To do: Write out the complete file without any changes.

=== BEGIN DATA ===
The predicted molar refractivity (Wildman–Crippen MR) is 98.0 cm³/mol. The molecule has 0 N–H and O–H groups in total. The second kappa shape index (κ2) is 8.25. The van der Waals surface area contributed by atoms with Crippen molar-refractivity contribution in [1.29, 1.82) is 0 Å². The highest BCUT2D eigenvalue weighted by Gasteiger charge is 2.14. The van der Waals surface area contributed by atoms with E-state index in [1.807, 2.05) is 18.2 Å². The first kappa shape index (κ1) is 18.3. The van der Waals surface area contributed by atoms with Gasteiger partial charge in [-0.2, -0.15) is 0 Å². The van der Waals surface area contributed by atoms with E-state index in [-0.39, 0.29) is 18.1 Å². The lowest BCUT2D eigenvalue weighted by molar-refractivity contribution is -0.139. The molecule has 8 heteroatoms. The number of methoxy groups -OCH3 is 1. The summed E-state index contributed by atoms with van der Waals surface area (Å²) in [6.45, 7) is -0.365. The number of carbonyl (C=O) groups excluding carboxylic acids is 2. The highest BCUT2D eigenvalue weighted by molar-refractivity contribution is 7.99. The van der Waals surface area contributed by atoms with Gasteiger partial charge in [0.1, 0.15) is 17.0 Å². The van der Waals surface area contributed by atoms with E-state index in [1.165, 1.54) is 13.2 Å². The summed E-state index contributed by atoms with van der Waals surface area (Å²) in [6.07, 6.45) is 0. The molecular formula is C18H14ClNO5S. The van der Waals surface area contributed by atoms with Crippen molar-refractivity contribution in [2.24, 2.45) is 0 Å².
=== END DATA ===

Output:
The predicted molar refractivity (Wildman–Crippen MR) is 98.0 cm³/mol. The molecule has 0 N–H and O–H groups in total. The second kappa shape index (κ2) is 8.25. The van der Waals surface area contributed by atoms with Crippen molar-refractivity contribution in [1.29, 1.82) is 0 Å². The highest BCUT2D eigenvalue weighted by Gasteiger charge is 2.14. The van der Waals surface area contributed by atoms with E-state index in [1.807, 2.05) is 18.2 Å². The first kappa shape index (κ1) is 18.3. The van der Waals surface area contributed by atoms with Gasteiger partial charge in [-0.2, -0.15) is 0 Å². The van der Waals surface area contributed by atoms with E-state index in [-0.39, 0.29) is 18.1 Å². The lowest BCUT2D eigenvalue weighted by molar-refractivity contribution is -0.139. The molecule has 8 heteroatoms. The number of methoxy groups -OCH3 is 1. The summed E-state index contributed by atoms with van der Waals surface area (Å²) in [6.45, 7) is -0.365. The number of carbonyl (C=O) groups excluding carboxylic acids is 2. The highest BCUT2D eigenvalue weighted by molar-refractivity contribution is 7.99. The van der Waals surface area contributed by atoms with Gasteiger partial charge in [0.1, 0.15) is 17.0 Å². The van der Waals surface area contributed by atoms with E-state index in [1.165, 1.54) is 13.2 Å². The summed E-state index contributed by atoms with van der Waals surface area (Å²) in [6.07, 6.45) is 0. The molecular formula is C18H14ClNO5S. The van der Waals surface area contributed by atoms with Crippen molar-refractivity contribution in [2.24, 2.45) is 0 Å².